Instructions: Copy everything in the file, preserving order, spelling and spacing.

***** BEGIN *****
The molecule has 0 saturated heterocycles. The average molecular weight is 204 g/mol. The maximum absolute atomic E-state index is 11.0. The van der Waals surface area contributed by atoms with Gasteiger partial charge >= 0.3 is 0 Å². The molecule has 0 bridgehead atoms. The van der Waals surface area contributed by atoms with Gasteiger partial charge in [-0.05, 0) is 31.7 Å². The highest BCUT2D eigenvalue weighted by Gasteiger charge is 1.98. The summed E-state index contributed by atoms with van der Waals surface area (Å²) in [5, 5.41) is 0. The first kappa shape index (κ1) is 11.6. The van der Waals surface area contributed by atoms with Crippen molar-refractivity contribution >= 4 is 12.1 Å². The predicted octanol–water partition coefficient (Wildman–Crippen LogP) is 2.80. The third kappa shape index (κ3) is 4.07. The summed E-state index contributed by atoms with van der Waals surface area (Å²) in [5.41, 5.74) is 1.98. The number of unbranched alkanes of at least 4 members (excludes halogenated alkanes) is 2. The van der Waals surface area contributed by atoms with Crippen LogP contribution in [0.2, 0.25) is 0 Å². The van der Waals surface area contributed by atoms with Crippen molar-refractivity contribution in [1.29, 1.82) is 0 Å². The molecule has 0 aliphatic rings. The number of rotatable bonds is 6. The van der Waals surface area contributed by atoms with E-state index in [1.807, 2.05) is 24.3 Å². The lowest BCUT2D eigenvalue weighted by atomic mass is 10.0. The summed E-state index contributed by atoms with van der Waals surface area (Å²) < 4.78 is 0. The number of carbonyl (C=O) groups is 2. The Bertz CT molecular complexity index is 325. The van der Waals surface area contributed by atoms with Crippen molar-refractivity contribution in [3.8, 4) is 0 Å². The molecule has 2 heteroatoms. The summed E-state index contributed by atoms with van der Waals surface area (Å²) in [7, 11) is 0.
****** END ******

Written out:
The molecule has 0 saturated heterocycles. The average molecular weight is 204 g/mol. The maximum absolute atomic E-state index is 11.0. The van der Waals surface area contributed by atoms with Gasteiger partial charge >= 0.3 is 0 Å². The molecule has 0 bridgehead atoms. The van der Waals surface area contributed by atoms with Gasteiger partial charge in [-0.05, 0) is 31.7 Å². The highest BCUT2D eigenvalue weighted by Gasteiger charge is 1.98. The summed E-state index contributed by atoms with van der Waals surface area (Å²) in [5, 5.41) is 0. The first kappa shape index (κ1) is 11.6. The van der Waals surface area contributed by atoms with Crippen molar-refractivity contribution >= 4 is 12.1 Å². The predicted octanol–water partition coefficient (Wildman–Crippen LogP) is 2.80. The third kappa shape index (κ3) is 4.07. The summed E-state index contributed by atoms with van der Waals surface area (Å²) in [5.41, 5.74) is 1.98. The number of unbranched alkanes of at least 4 members (excludes halogenated alkanes) is 2. The van der Waals surface area contributed by atoms with Crippen LogP contribution in [0.2, 0.25) is 0 Å². The van der Waals surface area contributed by atoms with Crippen molar-refractivity contribution in [1.29, 1.82) is 0 Å². The molecule has 0 aliphatic rings. The number of rotatable bonds is 6. The van der Waals surface area contributed by atoms with E-state index in [1.807, 2.05) is 24.3 Å². The lowest BCUT2D eigenvalue weighted by atomic mass is 10.0. The summed E-state index contributed by atoms with van der Waals surface area (Å²) < 4.78 is 0. The number of carbonyl (C=O) groups is 2. The Bertz CT molecular complexity index is 325. The van der Waals surface area contributed by atoms with Crippen molar-refractivity contribution in [3.8, 4) is 0 Å². The molecule has 2 heteroatoms. The summed E-state index contributed by atoms with van der Waals surface area (Å²) in [7, 11) is 0.